A judge has denied Wahoo’s request to prevent Zwift from continuing to sell the Zwift Hub smart trainer. That smart trainer is the center of a legal dispute between the two companies, which Wahoo says infringes on their existing patents, the basis of the Wahoo KICKR trainer. Zwift obviously disagrees with that assertation. The two companies have been fighting it out in court since Wahoo filed the case last October (the same day Zwift officially started selling the Zwift Hub smart trainer). Wahoo had previously settled with the manufacturer of the Zwift Hub trainer, JetBlack, back in December. But the Zwift/Wahoo case continues on.
Wahoo had asked the judge back on November 16th, 2022 for a preliminary injunction, aimed at preventing Zwift from selling the trainer (within the judge’s federal court jurisdiction – the United States). The judge did not immediately rule upon that request, and instead both sides continued to provide testimony from a variety of individuals as to why the judge should or should not place a sales injunction against Zwift.
Wahoo says in their most recent amended injunction request last week:
“Zwift’s infringement of the ‘290 Patent has caused, and will continue to cause, Wahoo to suffer substantial and irreparable harm, entitling Wahoo to a preliminary injunction and a permanent injunction in accordance with 35 U.S.C. § 283. In addition, Wahoo has suffered and continues to suffer damage from Zwift’s infringement of the ‘290 Patent. As such, Wahoo is entitled to compensation and other monetary
relief to the extent allowed by law, pursuant to 35 U.S.C. § 284, including for enhanced (treble) damages based on Zwift’s willful infringement.”
The reference to the 290/294 numbers are basically the shorthand version of the various patents that Wahoo says Zwift is infringing upon. I’ll save you literally hundreds of pages of back and forth on this. Most of it comes down to incredibly technical design elements of the trainer, and whether or not those designs were obvious/existing.
Some 97 document sets have been filed with the court system to date, with many of those documents containing dozens if if not sometimes hundreds of pages of detailed testimony. Sadly, after my initial December coverage of the case, the lawyers began redacting much of the documentation. At first it was mostly technical, but these days it’s almost everything in the entire document. Literally, the two most recent filing just list every page as ‘Redacted’ in the center of the page like how a toddler writes their name across the entire thing. Though, the hearing filings ahead of last week’s hearing were mostly left open, as they were mostly rehashes of existing documents.
During this process, the CEO’s or founders of both companies, Eric Min of Zwift, and Chip Hawkins of Wahoo Fitness, had depositions taken where they ostensibly answered a slew of questions. Sadly, those didn’t make it to the filings either.
Mixed in with all of this is that a week prior to this April 11th hearing, Wahoo tried to amend their complaint to drop one patent infringement and substitute another. Zwift’s legal response was part confusion and part annoyance. Basically Zwift said that the new patent was even more narrow than the previous one.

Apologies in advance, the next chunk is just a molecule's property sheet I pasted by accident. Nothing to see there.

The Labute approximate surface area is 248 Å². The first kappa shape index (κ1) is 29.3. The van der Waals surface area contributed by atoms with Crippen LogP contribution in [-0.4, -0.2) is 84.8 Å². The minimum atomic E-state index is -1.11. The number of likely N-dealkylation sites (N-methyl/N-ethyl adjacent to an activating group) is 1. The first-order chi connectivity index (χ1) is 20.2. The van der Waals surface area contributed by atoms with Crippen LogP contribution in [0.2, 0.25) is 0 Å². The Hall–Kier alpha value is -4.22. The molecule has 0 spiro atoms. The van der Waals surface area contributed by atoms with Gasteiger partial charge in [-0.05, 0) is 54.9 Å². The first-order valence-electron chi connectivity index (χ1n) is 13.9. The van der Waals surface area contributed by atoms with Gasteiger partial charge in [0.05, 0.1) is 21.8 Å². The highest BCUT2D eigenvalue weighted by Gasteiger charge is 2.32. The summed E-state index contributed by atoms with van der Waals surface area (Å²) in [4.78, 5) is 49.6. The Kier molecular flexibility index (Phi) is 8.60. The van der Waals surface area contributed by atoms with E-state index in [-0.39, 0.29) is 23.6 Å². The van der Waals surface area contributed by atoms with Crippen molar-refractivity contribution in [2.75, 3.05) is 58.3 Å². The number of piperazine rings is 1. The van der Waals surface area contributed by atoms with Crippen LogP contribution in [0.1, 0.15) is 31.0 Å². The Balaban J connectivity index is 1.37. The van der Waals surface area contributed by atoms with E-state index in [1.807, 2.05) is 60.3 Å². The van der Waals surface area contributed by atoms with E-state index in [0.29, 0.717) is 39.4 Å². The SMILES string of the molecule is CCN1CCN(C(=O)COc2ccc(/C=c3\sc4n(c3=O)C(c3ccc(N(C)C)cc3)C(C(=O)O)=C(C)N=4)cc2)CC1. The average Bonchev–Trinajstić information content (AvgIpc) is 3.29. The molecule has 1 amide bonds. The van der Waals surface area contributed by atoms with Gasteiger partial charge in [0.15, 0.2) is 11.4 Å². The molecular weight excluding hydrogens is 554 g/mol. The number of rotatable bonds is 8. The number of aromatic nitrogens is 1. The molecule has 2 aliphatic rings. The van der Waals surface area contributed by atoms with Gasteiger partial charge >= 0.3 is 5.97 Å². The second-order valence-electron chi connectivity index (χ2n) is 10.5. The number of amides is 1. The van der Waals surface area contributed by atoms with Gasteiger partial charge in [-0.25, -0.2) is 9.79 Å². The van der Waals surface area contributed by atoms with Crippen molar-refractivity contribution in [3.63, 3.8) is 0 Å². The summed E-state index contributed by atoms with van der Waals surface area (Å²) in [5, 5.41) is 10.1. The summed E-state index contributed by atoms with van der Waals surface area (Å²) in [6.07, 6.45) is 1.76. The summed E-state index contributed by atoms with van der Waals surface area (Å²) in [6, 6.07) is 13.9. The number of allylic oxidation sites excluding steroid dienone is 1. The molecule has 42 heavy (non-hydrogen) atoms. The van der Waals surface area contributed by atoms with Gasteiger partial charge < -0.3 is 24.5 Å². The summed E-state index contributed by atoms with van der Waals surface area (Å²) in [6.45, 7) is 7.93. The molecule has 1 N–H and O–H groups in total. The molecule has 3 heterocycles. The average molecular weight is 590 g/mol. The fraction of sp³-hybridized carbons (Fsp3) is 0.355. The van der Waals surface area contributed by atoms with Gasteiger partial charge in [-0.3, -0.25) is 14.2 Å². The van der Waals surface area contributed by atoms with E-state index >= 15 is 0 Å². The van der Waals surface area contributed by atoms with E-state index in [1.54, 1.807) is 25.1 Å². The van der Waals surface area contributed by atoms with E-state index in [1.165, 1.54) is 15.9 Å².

“Second, while Zwift disagrees with Wahoo’s representation of the facts, Zwift does not oppose the addition a willful infringement claim, nor does Zwift oppose Wahoo’s dropping of U.S. Patent No. 10,046,222 (“the ’222 Patent”). However, Zwift does oppose the addition of U.S. Patent No. 11,559,732 (“the ’732 Patent”) because the addition of the ’732 Patent would be futile because it amounts to the substitution one facially invalid patent for another.”
It’s unclear how the judge ruled on this matter, as either that wasn’t filed or hasn’t been filed, or was redacted entirely.
In any case, all of this came to a head a bit over a week ago on April 11th, 2023 at 9:30AM in Courtroom 6A of the J. Caleb Boggs Federal Building and Courthouse, when the two sides had a hearing scheduled in front of the judge to decide on the injunction request. This hearing had been scheduled all the way back on December 1st, 2022 – even down to the exact time and courtroom. Again, virtually all of the meaningfully interesting documents from this hearing, including the minutes, have been redacted from public view. The hearing included both CEO’s or founders being listed as present or live in the courtroom, and had the following schedule:
The federal court record system showed the hearing took place, and that minutes were taken, and all sorts of things. All of that was redacted or under seal in some capacity.
However today, finally, the federal court system finally today updated to show the judge’s ruling:
“[SEALED] MEMORANDUM OPINION and ORDER: The motion for a preliminary injunction (D.I.10 ) is DENIED. Signed by Judge William C. Bryson on 04/19/2023.This order has been emailed to local counsel. (smg)”
As you can see, the motion to have Zwift stop selling the Zwift Hub trainer has been rejected. In other words, Zwift will get to keep on selling the trainer throughout the remainder of the trial.
Of course, this is just the judge’s opinion (which certainly matters a lot), but it’s actually not the final outcome of the case. The injunction request was merely an interim step to stop Zwift from selling the trainer while the case moved through the courts. Of course, the word ‘merely’ here is kinda massive – but it’s not the final verdict in the Wahoo/Zwift case.
That’s because Wahoo has requested a jury trial, and as such, the efforts towards this trial will continue – however, the timetable for this is very, very, very long. Both sides also recently came to an agreement on that timetable, which has been signed off by the judge, it’s outlined as follows (there are other sub-timelines within these, but I got tired of writing them all out):
April 28th, 2023: Initial Disclosures are filed
May 12th, 2023: Infringement contentions from Wahoo are filed
June 30th, 2023: Invalidity contentions from Wahoo to Zwift are filed
July 21st, 2023: All motions to join parties or to amend/supplement the pleadings are filed
March 1st, 2024: Document production complete
May 24th, 2024: Discovery cut-off
June 21st, 2024: Opposing party disclosure of expert testimony due
July 24th, 2024: Cut-off for other export reports
August 30th, 2024: All expert depositions taken
October 11th, 2024: Case dispositive motions are filed
November 15th, 2024: All responsive briefs to case dispositive are filed
December 6th, 2024: Reply briefs to the previous line are filed
February 2025: Pre-trial conference (the exact date wasn’t specified yet)
March 2025 at 9AM: Jury trial finally begins, with each party given 15 hours to present their case, in subsequent days. Again, the exact day isn’t specified yet.